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Sep 30, 2022

Chris von Hoffmann is the writer/director behind multiple features including Drifter, Monster Party, and most recently, Devil's Workshop.

In Devil’s Workshop, Clayton a struggling actor is desperate for a role as a demonologist. But he has hostile competition with his long-time rival, Donald. Determined to get the role at all costs, he contacts Eliza, an expert in demon lore, to help him prepare. Spending the weekend at her home, Eliza forces Clayton to confront his troubling past through the practice of dark rituals. Does she want to help Clayton, seduce him – or destroy him? The shocking climax will set your soul ablaze. The movie stars Timothy Granaderos and Radha Mitchell with Emile Hirsch as well.

So I actually worked on Devil's Workshop as Associate Producer AND, I am actually in the film. That's right, you can see yours truly acting, or at least trying to act, in the first and last scenes of the movie. So check me out. Devil's Workshop is available on VOD and select theatres September 30th so check your local showtimes.

In any case, I enjoyed the hell out of this conversation with Chris and hope you do too. 

 

Here are some key takeaways from this conversation with Chris von Hoffman.

Nobody's going to make your movie but you. Chris has directed three features, and he's likened the process of getting a movie made to pushing a boulder up a hill by yourself. Every single time. He realized early on, that nobody will ever want to make his movies more than he does, and therefore, the entire fate of the movie is on him, ALWAYS. It's your responsibility to push your movies forward, not your producer, you. Movies can evaporate so quickly; things fall through, people forget to get back to you, funds suddenly become unavailable, it's endless. You need to assume extreme responsibility and ownership for the fate of your movie because nobody will make it happen other than you there are many forces against you.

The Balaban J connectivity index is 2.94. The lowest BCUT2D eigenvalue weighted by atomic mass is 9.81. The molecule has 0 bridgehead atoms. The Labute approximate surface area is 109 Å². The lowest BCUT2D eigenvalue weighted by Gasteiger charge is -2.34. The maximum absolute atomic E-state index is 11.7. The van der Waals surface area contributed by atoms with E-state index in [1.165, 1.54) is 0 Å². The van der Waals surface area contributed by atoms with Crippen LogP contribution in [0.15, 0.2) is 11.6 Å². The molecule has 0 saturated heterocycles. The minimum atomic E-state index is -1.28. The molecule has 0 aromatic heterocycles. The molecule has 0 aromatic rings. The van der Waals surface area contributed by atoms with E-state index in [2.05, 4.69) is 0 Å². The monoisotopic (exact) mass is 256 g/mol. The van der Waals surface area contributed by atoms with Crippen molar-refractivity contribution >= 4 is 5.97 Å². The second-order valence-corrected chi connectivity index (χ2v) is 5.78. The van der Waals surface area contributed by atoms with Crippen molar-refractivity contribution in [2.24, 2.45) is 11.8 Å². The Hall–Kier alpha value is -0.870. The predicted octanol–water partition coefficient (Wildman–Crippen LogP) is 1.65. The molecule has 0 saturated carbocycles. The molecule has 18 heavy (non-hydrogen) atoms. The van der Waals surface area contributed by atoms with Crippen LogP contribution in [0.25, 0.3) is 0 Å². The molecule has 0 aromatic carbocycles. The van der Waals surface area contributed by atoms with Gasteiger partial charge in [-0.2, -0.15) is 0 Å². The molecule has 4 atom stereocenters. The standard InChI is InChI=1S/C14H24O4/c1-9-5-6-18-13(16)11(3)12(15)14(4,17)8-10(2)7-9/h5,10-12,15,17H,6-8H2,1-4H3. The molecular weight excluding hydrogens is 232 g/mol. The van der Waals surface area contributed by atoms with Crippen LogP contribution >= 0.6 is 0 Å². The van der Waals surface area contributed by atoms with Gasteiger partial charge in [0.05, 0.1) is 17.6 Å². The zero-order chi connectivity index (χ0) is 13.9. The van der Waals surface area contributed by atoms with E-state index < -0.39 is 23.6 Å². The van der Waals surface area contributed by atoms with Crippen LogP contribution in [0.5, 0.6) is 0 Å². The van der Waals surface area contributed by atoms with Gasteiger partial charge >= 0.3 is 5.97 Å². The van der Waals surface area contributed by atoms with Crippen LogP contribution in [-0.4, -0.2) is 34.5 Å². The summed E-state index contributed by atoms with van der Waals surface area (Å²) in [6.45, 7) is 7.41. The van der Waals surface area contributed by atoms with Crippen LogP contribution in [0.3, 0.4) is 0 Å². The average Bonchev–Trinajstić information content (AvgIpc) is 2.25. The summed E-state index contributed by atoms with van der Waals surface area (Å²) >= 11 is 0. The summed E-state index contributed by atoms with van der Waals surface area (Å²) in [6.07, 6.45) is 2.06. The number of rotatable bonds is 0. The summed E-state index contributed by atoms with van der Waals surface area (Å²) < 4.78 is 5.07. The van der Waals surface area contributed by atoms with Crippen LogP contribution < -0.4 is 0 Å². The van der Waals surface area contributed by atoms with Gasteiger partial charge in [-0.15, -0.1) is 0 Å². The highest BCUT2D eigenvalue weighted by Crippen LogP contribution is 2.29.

Have zero tolerance for unprofessionalism. When asked about remaining calm on set and managing his crew during difficult times, Chris mentioned that he is generally patient but has no tolerance for for blatant unprofessionalism, and I think this is a really good rule. As a director, there's a fine line between being a dictator and being a pushover. You want your crew to respect you, but if you bark orders at them and/or yell a lot, they will lose respect for you. But too much leeway and turning a blind eye can also be problematic. This is a fine balance, and a key to it is to refuse any blatantly unprofessional behavior. What is unprofessional behavior on set? You'll know it when you experience it. Movie making is chaos, and people are typically (hopefully) trying to do their best work possible, so be as patient as you can, but refuse to tolerate unprofessionalism.

You are going to catch heat, no matter what. As I mentioned in the interview, Guillermo Del Toro once likened film directing to eating a shit sandwich but with each movie you get a little bit more bread. No matter what, movie making is a game of taking a lot of shit and a lot of heat from multiple people. Arguably, films entail more decisions than just about any conceivable type of project, and people have no shortage of opinions, both creatively and professionally and people also have no shortage of judgement. Between your investors, producers, cast crew, no matter how good a job you think you're doing, you're gonna catch heat for something and be under a lot of constant scrutiny throughout the course of making your films. So get used to being in the hot seat and being comfortable being uncomfortable. But, also remember, it gets a little bit better with each movie you make.

Thank you guys for listening, don't forget to check out Devil's Workshop, available from Lionsgate on VOD and in select theaters starting tomorrow, September 30th.

Til next time, don't forget to subscribe, and thanks again for listening to the Nick Taylor Horror Show.

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